A recent article by Corey Risinger at The Daily Tarheel discussed changes to the budget of North Carolina's public defenders. For a conservative perspective, DTH reached out to the Center for Law and Freedom:
Elliot Engstrom, an attorney with the conservative-leaning Civitas Institute, said he could see the budgeting change as a part of N.C. Supreme Court Chief Justice Mark Martin’s rethinking of the court system.
“It’s likely that they’re trying to kind of have the ability to really have all the pieces at their disposal,” Engstrom said.
Regardless of political opinion, he said it is a clear move to take power away from the public defenders’ office.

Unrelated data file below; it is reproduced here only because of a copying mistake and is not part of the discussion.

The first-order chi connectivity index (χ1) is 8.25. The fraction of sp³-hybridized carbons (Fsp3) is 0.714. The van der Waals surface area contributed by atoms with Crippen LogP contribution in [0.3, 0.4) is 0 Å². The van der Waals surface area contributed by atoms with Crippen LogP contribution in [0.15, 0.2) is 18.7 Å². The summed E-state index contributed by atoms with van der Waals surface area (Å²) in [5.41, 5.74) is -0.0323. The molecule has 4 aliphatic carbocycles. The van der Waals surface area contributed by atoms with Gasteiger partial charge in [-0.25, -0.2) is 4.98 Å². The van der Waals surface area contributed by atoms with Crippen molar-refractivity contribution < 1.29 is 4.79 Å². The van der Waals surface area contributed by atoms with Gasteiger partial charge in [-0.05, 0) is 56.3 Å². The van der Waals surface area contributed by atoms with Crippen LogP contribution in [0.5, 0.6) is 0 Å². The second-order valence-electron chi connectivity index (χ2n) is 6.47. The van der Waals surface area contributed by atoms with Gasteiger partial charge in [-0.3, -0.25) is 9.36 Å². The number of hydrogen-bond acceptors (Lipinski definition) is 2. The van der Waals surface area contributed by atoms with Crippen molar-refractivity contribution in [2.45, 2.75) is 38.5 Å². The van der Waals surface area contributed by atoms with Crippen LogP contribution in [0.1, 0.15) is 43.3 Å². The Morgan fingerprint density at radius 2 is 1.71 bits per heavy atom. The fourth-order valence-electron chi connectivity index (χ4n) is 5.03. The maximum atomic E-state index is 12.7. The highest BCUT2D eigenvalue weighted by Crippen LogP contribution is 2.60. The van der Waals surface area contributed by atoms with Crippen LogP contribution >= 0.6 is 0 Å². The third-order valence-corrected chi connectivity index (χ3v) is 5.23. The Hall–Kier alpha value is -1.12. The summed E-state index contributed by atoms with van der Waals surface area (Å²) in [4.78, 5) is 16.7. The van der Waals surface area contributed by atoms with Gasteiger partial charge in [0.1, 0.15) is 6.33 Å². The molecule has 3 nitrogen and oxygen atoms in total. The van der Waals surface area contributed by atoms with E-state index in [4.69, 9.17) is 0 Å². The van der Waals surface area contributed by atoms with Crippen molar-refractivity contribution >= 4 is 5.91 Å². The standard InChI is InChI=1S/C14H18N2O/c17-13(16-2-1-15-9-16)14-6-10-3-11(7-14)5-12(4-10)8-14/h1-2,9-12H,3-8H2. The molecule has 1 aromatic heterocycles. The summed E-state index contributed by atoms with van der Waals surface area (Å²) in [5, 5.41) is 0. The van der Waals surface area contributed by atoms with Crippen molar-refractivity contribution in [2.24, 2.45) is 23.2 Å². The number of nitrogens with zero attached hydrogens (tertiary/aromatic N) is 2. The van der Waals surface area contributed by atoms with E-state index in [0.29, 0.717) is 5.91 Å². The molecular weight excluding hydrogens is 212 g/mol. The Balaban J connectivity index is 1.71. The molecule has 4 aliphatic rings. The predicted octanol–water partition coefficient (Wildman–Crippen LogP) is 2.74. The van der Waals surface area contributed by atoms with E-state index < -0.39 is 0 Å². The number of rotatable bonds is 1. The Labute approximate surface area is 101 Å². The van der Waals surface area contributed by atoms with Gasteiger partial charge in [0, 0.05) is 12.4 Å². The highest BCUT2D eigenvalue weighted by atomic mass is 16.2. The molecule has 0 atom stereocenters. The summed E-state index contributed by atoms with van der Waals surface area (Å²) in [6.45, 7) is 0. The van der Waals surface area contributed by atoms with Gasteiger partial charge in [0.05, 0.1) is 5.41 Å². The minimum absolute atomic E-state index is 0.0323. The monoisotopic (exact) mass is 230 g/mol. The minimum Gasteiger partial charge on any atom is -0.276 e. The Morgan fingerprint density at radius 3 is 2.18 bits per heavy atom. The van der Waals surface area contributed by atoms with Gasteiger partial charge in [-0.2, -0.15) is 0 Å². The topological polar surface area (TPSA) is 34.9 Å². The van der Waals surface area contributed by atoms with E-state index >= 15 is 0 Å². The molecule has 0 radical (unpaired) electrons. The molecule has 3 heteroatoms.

Later, I commented on a free market approach to public defenders in the form of vouchers:
To improve representation, Engstrom suggested a public defender voucher system, not unlike the state’s private school vouchers. Then, he said defendants could choose any public defender or attorney they deem the most experienced.
“Instead of government throwing a lawyer at you, (vouchers) give you the power to choose which lawyer you have representing you,” he said.